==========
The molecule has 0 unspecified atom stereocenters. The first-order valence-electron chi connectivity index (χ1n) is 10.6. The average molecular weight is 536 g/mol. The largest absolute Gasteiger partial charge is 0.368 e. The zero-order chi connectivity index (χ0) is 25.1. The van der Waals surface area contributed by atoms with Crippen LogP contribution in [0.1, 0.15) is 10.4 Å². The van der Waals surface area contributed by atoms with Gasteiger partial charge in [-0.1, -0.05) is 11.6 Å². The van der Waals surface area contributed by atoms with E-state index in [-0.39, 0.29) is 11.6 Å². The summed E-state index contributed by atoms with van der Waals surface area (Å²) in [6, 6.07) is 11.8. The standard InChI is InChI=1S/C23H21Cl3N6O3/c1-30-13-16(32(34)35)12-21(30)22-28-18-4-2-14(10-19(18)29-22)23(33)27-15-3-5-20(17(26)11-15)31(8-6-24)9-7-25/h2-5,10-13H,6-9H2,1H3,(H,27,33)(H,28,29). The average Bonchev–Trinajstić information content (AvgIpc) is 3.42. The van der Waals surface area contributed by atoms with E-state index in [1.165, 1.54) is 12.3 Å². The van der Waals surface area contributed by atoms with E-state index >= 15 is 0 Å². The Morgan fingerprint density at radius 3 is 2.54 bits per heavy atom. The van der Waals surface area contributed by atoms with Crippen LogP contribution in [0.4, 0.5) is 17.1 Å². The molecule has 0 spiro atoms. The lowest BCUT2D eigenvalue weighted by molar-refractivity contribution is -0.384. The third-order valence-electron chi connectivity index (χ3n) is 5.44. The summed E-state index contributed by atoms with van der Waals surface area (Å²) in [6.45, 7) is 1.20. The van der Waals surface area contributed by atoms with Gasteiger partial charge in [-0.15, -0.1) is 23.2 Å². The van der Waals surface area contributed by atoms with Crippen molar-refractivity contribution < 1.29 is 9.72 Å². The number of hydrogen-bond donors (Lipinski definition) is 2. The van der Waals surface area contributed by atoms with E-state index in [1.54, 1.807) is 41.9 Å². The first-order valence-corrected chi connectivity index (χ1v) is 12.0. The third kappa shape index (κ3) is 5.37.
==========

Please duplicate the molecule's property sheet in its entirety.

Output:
The molecule has 0 unspecified atom stereocenters. The first-order valence-electron chi connectivity index (χ1n) is 10.6. The average molecular weight is 536 g/mol. The largest absolute Gasteiger partial charge is 0.368 e. The zero-order chi connectivity index (χ0) is 25.1. The van der Waals surface area contributed by atoms with Crippen LogP contribution in [0.1, 0.15) is 10.4 Å². The van der Waals surface area contributed by atoms with Gasteiger partial charge in [-0.1, -0.05) is 11.6 Å². The van der Waals surface area contributed by atoms with E-state index in [-0.39, 0.29) is 11.6 Å². The summed E-state index contributed by atoms with van der Waals surface area (Å²) in [6, 6.07) is 11.8. The standard InChI is InChI=1S/C23H21Cl3N6O3/c1-30-13-16(32(34)35)12-21(30)22-28-18-4-2-14(10-19(18)29-22)23(33)27-15-3-5-20(17(26)11-15)31(8-6-24)9-7-25/h2-5,10-13H,6-9H2,1H3,(H,27,33)(H,28,29). The average Bonchev–Trinajstić information content (AvgIpc) is 3.42. The van der Waals surface area contributed by atoms with E-state index in [1.165, 1.54) is 12.3 Å². The van der Waals surface area contributed by atoms with E-state index >= 15 is 0 Å². The Morgan fingerprint density at radius 3 is 2.54 bits per heavy atom. The van der Waals surface area contributed by atoms with Crippen LogP contribution in [0.4, 0.5) is 17.1 Å². The molecule has 0 spiro atoms. The lowest BCUT2D eigenvalue weighted by molar-refractivity contribution is -0.384. The third-order valence-electron chi connectivity index (χ3n) is 5.44. The summed E-state index contributed by atoms with van der Waals surface area (Å²) in [6.45, 7) is 1.20. The van der Waals surface area contributed by atoms with Gasteiger partial charge in [-0.15, -0.1) is 23.2 Å². The van der Waals surface area contributed by atoms with Crippen molar-refractivity contribution < 1.29 is 9.72 Å². The number of hydrogen-bond donors (Lipinski definition) is 2. The van der Waals surface area contributed by atoms with E-state index in [1.54, 1.807) is 41.9 Å². The first-order valence-corrected chi connectivity index (χ1v) is 12.0. The third kappa shape index (κ3) is 5.37.